Many people have asked how much it takes to do a "gut" interior renovation of a brownstone in Brooklyn. This is a tricky question since all projects are unique, and tastes and scope vary. The New York building industry is busy right now; New York is a uniquely expensive city to build in to begin with.
When starting a project—for a real residence that someone will live in, not a developer-led flip—I offer the following guidelines: $100 per square foot is not possible. At $225 per square foot, a gut reno is possible, but you'll have to make many very tough choices to hew to budget. At $350 per square foot, you can have some fun. And anything above $500 per square foot, well, all projects are unique, and there's a project for every budget. It's important to have priorities; be flexible and understand that building to a budget likely means compromises.
Our project was a combination of fun and difficult choices. We worked with friends and contacts we'd developed over years in the industry, and made compromises for all line items. "Value engineering" is a phrase with bad connotation, but it's entirely possible to find efficiencies to achieve said "value."
For instance, we utilized one mechanical system with a low operating cost for both heating and cooling the house. The systems controls are handled per floor. Since a smart-home-ready master controller for the HVAC system was prohibitively expensive, we went ahead and ran wiring but skipped springing for the unit. Though they weren't exactly what we had in mind, we found boxes of beautiful stone tiles on sale and made a gut decision that allowed us to correctly course out our bathroom wall. For other materials, we went directly to the producer: the quarry, or mill.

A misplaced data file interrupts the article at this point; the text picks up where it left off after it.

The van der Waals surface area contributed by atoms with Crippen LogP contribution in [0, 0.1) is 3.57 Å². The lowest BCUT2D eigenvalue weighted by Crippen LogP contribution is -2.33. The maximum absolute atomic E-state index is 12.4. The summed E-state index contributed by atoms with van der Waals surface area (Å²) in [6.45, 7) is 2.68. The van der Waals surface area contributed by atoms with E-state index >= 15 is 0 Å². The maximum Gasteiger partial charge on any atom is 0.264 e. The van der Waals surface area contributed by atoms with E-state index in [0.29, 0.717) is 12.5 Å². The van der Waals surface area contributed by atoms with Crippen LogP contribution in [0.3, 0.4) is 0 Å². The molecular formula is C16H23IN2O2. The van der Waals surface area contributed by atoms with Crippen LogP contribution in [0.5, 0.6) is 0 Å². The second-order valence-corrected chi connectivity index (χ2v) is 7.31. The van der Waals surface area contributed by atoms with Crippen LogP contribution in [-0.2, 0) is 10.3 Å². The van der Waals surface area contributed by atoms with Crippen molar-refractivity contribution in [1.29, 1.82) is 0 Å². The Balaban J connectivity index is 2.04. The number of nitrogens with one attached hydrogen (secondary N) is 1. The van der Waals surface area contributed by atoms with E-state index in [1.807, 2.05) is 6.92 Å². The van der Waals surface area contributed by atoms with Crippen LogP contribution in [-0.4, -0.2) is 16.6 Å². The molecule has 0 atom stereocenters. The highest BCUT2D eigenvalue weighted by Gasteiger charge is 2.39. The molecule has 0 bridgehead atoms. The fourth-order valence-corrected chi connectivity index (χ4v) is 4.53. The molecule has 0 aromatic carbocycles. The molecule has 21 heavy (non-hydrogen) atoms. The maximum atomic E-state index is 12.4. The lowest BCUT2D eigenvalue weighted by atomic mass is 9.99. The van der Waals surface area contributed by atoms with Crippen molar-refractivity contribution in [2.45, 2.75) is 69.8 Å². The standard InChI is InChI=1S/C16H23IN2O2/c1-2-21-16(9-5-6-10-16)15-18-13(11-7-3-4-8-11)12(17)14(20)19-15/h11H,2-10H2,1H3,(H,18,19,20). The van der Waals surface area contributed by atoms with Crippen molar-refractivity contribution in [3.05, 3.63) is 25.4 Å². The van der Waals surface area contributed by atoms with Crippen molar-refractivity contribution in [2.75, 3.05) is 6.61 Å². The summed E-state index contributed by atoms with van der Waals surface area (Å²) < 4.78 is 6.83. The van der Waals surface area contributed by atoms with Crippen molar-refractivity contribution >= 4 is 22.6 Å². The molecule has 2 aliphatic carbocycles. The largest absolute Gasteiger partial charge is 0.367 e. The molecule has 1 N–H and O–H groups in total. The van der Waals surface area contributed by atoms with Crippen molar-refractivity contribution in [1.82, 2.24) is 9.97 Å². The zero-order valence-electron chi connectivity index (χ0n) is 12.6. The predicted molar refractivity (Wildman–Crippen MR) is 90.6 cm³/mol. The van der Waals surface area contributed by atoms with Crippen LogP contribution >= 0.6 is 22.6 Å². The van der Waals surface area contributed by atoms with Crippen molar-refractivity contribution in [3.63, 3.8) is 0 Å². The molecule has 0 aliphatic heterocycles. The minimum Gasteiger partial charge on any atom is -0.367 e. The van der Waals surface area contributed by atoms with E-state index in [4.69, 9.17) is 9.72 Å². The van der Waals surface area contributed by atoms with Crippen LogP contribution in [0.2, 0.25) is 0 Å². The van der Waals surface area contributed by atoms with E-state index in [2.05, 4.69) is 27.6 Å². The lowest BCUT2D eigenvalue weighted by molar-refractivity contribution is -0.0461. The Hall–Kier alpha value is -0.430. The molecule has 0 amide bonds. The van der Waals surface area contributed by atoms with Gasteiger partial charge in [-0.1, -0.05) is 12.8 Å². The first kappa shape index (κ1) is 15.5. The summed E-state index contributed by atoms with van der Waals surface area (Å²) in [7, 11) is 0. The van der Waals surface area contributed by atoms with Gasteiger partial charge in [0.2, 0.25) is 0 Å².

One thing that saved on soft costs was the decision not to use consultants. Instead we hired a talented group of subcontractors who helped us resolve and specify the systems, and take care that they wouldn't detract from the finished space. We supplied a relatively large percentage of material for the project ourselves, taking on the risks in doing so. And while staying on schedule isn't a money-saving tactic per se, quickly choosing materials and making decisions helped the project stay on track to avoid overage costs and additional carrying costs.
We've now lived in the house for nine months, and we rarely have had all four air handlers running. The house was cozy in the winter, and cool in the summer without hot or cold spots. Current electricity bills, which include our heating and cooling needs, average approximately $400 per month—for a 20-feet wide, four-story home that figure compares favorably to friends who live on the top floor of a nearby brownstone and pay more than that to cool their one-bedroom space in the summer. But, as mentioned above, we hope to install solar panels on the roof to supply our own electricity—a project for another day. —Brent Allen Buck
Stay tuned for Part V of Renovation Diary, as the Bucks tackle the heart of the home: their kitchen.